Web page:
China’s central bank and the Hong Kong Monetary Authority, or HKMA, are in the preliminary stages of piloting the digital yuan for cross-border payments — underscoring another key development in the rollout of a central bank digital currency, or CBDC.
In a media release that appeared on the HKMA website on Friday, chief executive Eddie Yue provided an update on the ongoing work surrounding cross-border payments. He indicated that HKMA is in dialogue with the People’s Bank of China, or PBoC, to begin pilot testing the e-CNY.
“The HKMA and the Digital Currency Institute of People’s Bank of China are discussing the technical pilot testing of using e-CNY, the digital renminbi issued by the PBoC, for making cross-border payments, and are making the corresponding technical preparations.”
Hong Kong and mainland Chinese tourists could greatly benefit from e-CNY, Yue said, because it represents the same value as cash already in circulation. And because the yuan is already used in Hong Kong, a digital equivalent would be a matter of convenience.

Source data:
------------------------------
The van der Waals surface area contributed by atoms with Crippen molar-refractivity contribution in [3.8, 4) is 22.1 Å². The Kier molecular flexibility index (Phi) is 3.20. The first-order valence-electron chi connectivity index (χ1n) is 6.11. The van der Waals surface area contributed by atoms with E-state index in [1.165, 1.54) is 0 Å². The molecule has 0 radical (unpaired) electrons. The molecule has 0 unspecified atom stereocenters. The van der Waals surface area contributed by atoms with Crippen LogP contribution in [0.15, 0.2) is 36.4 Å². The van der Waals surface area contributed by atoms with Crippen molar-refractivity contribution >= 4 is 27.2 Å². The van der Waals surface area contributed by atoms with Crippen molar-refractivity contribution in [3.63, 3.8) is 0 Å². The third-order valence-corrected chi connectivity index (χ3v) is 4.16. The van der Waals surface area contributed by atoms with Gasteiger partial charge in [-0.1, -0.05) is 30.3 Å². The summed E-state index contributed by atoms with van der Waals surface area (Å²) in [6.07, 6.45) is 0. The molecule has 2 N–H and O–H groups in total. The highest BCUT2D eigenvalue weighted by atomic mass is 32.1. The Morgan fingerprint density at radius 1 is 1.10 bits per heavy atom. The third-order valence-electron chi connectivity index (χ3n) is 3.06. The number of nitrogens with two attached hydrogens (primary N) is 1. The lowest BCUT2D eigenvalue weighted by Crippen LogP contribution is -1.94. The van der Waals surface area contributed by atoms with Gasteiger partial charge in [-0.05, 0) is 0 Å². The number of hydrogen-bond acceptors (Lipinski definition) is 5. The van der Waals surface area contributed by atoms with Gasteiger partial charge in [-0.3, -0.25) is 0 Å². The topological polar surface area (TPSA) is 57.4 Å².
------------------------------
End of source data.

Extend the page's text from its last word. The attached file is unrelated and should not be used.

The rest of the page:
China continues to be at the forefront of CBDC development, with its digital yuan pilots processing $300 million worth of transactions as of early November. The first pilot projects were rolled out across four major cities in April before expanding to nine metropolitan areas.
As for Hong Kong, the Special Administrative Region has been exploring potential use cases for CBDCs for at least the past three years. As Yue noted, HKMA launched a joint research project with the Bank of Thailand in 2019 to address various concerns related to cross-border payments and digital currencies. Yue said this project has entered its “second stage,” which looks at the operability and scalability of cross-border CBDC participation.
In the long term, Yue said the goal is to build an integrated cross-border payment platform for the region:
"From a longer-term perspective, we have a good chance of building a regional cross-border payment platform by riding on the global trend of strengthening cooperation in cross-border payment."